• Given how deep Robbie's delusion is, that he mistakes a subway train for a dragon, how did he get to New York? While the setting of the film isn't clear, Robbie at least lives outside the boundaries of Manhattan. How did he get there without using some sort of modern transportation?
  • Hilarious in Hindsight: Daniel's parents keep trying to force him into a computer science degree at MIT, which he eventually goes for at the end of the film, because they believe he'll be able to make more money this way than by making games. Thanks to the flood of comp-sci degrees at the time and the subsequent trend to outsourcing software development overseas, this degree has actually become relatively worthless for a period of time...except in the gaming industry.
  • Memetic Mutation: "Mazes and Monsters is a far-out game."
  • Narm: Not shockingly, most of it from Tom Hanks.
    • "I can't! I'm all out of spell points!"
    • The entire scene where he breaks down on the phone while talking to Kate after stabbing someone.
      • To quote Spoony: "WARNING: the following clip will completely ruin your ability to enjoy any Tom Hanks movie you'll ever see again."
    • "Jay Jay, what am I doing?!"
    • :Beware the sacrilege!"
  • Misaimed Fandom: The only people who watch the movie today are likely to be gamers.
  • Shocking Swerve: Given the subject matter, most viewers would probably expect one of the group to die or commit suicide, so when Jay Jay starts fuming over how under-appreciated he is and thinks about killing himself in a memorable fashion, you think you know how it's going to go down. But then Robbie spontaneously cracks during the cave LARP, which seems to come completely out of nowhere.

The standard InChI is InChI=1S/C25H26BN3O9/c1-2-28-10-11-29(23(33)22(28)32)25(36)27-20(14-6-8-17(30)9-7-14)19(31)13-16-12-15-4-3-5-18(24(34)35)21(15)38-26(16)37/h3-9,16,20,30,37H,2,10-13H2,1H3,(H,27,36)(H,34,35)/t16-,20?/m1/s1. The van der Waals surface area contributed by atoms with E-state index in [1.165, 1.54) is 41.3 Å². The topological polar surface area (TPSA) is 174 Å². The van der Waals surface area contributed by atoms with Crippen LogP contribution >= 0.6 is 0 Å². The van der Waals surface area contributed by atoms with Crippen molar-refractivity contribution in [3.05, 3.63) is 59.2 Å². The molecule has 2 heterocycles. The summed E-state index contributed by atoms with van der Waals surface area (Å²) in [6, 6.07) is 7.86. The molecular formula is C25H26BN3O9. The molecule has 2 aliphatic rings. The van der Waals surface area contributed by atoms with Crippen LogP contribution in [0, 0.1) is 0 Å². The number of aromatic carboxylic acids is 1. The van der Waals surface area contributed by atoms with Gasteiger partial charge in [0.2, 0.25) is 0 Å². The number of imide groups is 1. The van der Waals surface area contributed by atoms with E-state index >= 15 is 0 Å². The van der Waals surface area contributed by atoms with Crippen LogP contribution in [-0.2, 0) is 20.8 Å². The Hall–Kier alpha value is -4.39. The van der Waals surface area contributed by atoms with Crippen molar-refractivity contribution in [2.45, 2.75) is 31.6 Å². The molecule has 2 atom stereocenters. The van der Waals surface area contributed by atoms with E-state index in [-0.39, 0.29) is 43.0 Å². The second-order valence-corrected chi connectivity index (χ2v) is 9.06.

• So Bad, It's Good: Despite the anti-gaming slant, most gamers have watched this film and howled with laughter at it. Given the movie portrays most of the gamers are perfectly normal, many people believe it's a Stealth Parody.
  • Special Effects Failure: The "Gorvil" Robbie keeps hallucinating is a spectacularly bad rubber suit.
  • Tear Jerker: As ridiculous as this movie is one can't help feel bad for Robbie during his sudden relapse to sanity. Especially after he realized he may or may not have really killed someone.
  • Undermined by Reality: The story becomes more depressing once you read more into James Dallas Egbert III, the source of the headlines the story was ripped from. Who suffered from depression thanks to pressure from his parents and struggling with his homosexuality, sadly eventually committing suicide for real a year after the incident, with Dungeons and Dragons merely being a scapegoat.
  • What an Idiot!: Kate completely blows off Robbie's sudden mental shift into Pardieu, ignoring blatant references to his character and instead assuming that his talks of being celibate are an attempt to break up with her.
    • Robbie's friends also don't notice when Robbie dresses as Pardieu while acting like Pardieu.